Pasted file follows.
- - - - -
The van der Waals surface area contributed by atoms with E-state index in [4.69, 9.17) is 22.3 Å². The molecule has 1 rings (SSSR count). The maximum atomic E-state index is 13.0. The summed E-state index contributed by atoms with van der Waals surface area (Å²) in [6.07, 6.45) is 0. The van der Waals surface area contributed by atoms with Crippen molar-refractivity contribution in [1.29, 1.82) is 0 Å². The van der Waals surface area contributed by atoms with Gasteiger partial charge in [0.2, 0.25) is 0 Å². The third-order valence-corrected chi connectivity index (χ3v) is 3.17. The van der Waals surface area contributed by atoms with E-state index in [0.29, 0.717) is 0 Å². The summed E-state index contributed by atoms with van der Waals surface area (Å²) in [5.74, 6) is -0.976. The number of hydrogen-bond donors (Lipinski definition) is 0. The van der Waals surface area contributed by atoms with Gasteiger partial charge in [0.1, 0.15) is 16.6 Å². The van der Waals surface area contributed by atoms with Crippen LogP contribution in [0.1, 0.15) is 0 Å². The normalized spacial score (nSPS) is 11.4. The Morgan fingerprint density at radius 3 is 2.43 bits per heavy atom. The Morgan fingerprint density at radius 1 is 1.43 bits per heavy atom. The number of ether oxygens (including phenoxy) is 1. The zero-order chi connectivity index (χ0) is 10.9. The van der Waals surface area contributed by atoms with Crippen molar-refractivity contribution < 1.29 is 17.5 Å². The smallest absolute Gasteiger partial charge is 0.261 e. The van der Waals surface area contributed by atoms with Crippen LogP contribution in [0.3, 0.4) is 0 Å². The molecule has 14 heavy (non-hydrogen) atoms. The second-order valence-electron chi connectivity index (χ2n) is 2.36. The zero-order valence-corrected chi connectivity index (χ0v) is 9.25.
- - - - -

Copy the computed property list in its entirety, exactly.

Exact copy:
The van der Waals surface area contributed by atoms with E-state index in [4.69, 9.17) is 22.3 Å². The molecule has 1 rings (SSSR count). The maximum atomic E-state index is 13.0. The summed E-state index contributed by atoms with van der Waals surface area (Å²) in [6.07, 6.45) is 0. The van der Waals surface area contributed by atoms with Crippen molar-refractivity contribution in [1.29, 1.82) is 0 Å². The van der Waals surface area contributed by atoms with Gasteiger partial charge in [0.2, 0.25) is 0 Å². The third-order valence-corrected chi connectivity index (χ3v) is 3.17. The van der Waals surface area contributed by atoms with E-state index in [0.29, 0.717) is 0 Å². The summed E-state index contributed by atoms with van der Waals surface area (Å²) in [5.74, 6) is -0.976. The number of hydrogen-bond donors (Lipinski definition) is 0. The van der Waals surface area contributed by atoms with Gasteiger partial charge in [0.1, 0.15) is 16.6 Å². The van der Waals surface area contributed by atoms with Crippen LogP contribution in [0.1, 0.15) is 0 Å². The normalized spacial score (nSPS) is 11.4. The Morgan fingerprint density at radius 3 is 2.43 bits per heavy atom. The Morgan fingerprint density at radius 1 is 1.43 bits per heavy atom. The number of ether oxygens (including phenoxy) is 1. The zero-order chi connectivity index (χ0) is 10.9. The van der Waals surface area contributed by atoms with Crippen molar-refractivity contribution < 1.29 is 17.5 Å². The smallest absolute Gasteiger partial charge is 0.261 e. The van der Waals surface area contributed by atoms with Crippen LogP contribution in [0.3, 0.4) is 0 Å². The molecule has 14 heavy (non-hydrogen) atoms. The second-order valence-electron chi connectivity index (χ2n) is 2.36. The zero-order valence-corrected chi connectivity index (χ0v) is 9.25.